This is the key picture of Wilson's career. The composition, with the newly-split tree at the left, the darkened bluff with the silhouetted castle at the right and the distant mountains, is very close to Gaspard Dughet's picture The Cascade, then in the Walpole Collection at Houghton, which was copied by Wilson's rival, George Barret in watercolour, and also by Jakob Philipp Hackert (1737-1807). Wilson is likely to have known the engraving by François Vivares, published by George Knapton in 1741, but he did not emulate Dughet's pastoral mood. His figures owe an obvious debt to the famous classical group of sculptures representing Niobe, which were in Rome from 1583 until their removal to Florence in 1769. In 1752 Wilson made a drawing of the central marble of Niobe sheltering the last of her daughters (D53/35, Victoria & Albert Museum). Such was the success of the present work, not least on account of its engraving by the young William Woollett, published by John Boydell in 1761, that Wilson produced further versions. Yet despite its apparent debt to the grand manner in its sublime subject matter and its purchase by a member of the royal family, it was to be criticised by Reynolds in 1788 (Discourse 14) for 'introducing gods and goddesses, ideal beings'. Reynolds went on to imply that Wilson's ambitious design was ridiculous. William Hazlitt later held this view (The Fine Arts, 1832, p. 34) which now seems, as pointed out by E.K. Waterhouse, ungenerous and probably based on jealousy (Three Decades of British Art, pp. 34-35). The picture was also criticised by J.H. Pott in 1782, but Turner praised it in his 'Backgrounds' lecture of 1811 at the Royal Academy and indeed, there is hardly a representation of the Niobe story by any artist that does not have Apollo and Diana kneeling or standing on clouds. Wilson, however, was to have no more success with the royal family.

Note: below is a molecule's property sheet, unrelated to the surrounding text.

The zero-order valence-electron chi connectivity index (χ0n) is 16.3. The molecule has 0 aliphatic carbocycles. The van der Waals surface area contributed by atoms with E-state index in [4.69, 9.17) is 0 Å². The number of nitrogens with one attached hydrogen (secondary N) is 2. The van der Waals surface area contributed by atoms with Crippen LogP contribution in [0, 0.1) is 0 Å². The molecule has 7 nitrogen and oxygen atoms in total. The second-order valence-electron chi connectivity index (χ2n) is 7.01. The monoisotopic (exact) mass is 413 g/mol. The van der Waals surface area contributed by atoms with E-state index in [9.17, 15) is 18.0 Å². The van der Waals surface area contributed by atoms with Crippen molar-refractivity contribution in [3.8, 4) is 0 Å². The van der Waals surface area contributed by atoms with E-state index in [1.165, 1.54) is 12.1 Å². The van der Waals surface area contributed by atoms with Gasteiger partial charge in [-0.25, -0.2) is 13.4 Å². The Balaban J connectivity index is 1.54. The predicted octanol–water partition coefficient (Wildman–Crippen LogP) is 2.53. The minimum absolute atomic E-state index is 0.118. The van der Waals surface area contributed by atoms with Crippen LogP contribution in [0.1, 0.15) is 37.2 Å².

Previous Cat/Ref Nos